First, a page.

Over 400 million people in the Bay of Bengal area are dependent on coastal and marine resources for their food, livelihood and security. Rapid population growth, high dependence on resources and increased land use has resulted in over exploitation of fishstocks and habitat degradation, and has led to considerable uncertainty whether the ecosystem will be able to support the livelihoods of the coastal populations in the future.
Despite the large number of international, regional and sub-regional bodies and programmes operating in the Bay, none have a clear mandate, geographical scope and/or capacity to support a regional initiative that would effectively address the issues confronting the coastal communities of the BOB. Furthermore, the current existence of many ineffective policies, strategies and legal measures at the National level would likely impede the development of any regional arrangements. Other major constraints include weak institutional capacity at national levels, insufficient budgetary commitments, and lack of community stakeholder consultation and empowerment.
Maldives, India, Sri Lanka, Bangladesh, Myanmar, Thailand, Indonesia and Malaysia, have declared their willingness to work together through the Bay of Bengal Large Marine Ecosystem (BOBLME) Project and lay the foundations for a coordinated programme of action designed to improve the lives of the coastal populations through improved regional management of the Bay of Bengal environment and its fisheries.
Newsletter - Dec 2012
Developing capacity in the ecosystem approach to fisheies management (EAFM)
Introducing Essential EAFM
The Essential Ecosystem Approach to Fisheries Management (EAFM) training course recognizes that traditional stock-based fisheries management approaches have often been ineffective in the complex fisheries of the Asia-Pacific region.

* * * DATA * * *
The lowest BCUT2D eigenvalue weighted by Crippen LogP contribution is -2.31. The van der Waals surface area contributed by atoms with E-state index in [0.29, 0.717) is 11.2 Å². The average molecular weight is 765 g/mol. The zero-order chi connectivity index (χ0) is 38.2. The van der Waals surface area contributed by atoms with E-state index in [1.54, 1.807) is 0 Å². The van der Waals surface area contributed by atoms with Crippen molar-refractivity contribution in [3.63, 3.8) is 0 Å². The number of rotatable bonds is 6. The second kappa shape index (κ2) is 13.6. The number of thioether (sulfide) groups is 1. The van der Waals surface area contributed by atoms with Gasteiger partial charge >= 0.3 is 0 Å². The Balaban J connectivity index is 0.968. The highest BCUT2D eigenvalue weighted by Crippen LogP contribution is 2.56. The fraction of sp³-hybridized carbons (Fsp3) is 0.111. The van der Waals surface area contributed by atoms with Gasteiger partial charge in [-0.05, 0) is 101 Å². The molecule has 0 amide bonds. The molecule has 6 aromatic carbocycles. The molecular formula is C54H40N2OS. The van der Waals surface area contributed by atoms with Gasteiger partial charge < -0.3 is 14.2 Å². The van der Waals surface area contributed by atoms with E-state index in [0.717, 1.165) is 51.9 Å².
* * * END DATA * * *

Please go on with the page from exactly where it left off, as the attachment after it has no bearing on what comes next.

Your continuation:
The ecosystem approach offers a practical and effective means to manage fisheries more holistically. It represents a move away from fisheries management that focuses on target species, towards systems and decision-making processes that balance environmental, human and social well-being within improved governance frameworks.
The five-day course is not only targeted at mid-level fisheries and coastal resource managers but also environmental, economic development and planning staff in recognition that many of the challenges and issues that threaten sustainable fishing fall outside of the mandate of fisheries management agencies.
Although the training material focuses on Asian coastal marine capture fisheries, the course can be applied to any fisheries system.
The course was jointly developed by specialists in fisheries, conservation, resource management and education and training from the FAO Bay of Bengal Large Marine Ecosystem (BOBLME) project, the U.S. Coral Triangle Support Partnership, NOAA's Pacific Islands Fisheries Science Center, the Asia-Pacific Fishery Commission (APFIC), and IMA International.
What course materials are available?
A complete set of Essential EAFM course materials has been developed and is available free of charge. These include learning modules, presentations, tools to be used at different stages in the EAFM process, a resource guide, handbook, session plans and workbooks.
To download the training course materials or for more information visit: www.boblme.org/eafm or contact email@example.com
Want to manage fisheries better? The ecosystem approach to fisheries management (EAFM) is the answer. Comprehensive FAO Essential EAFM training materials available free of charge at www.boblme.org/eafm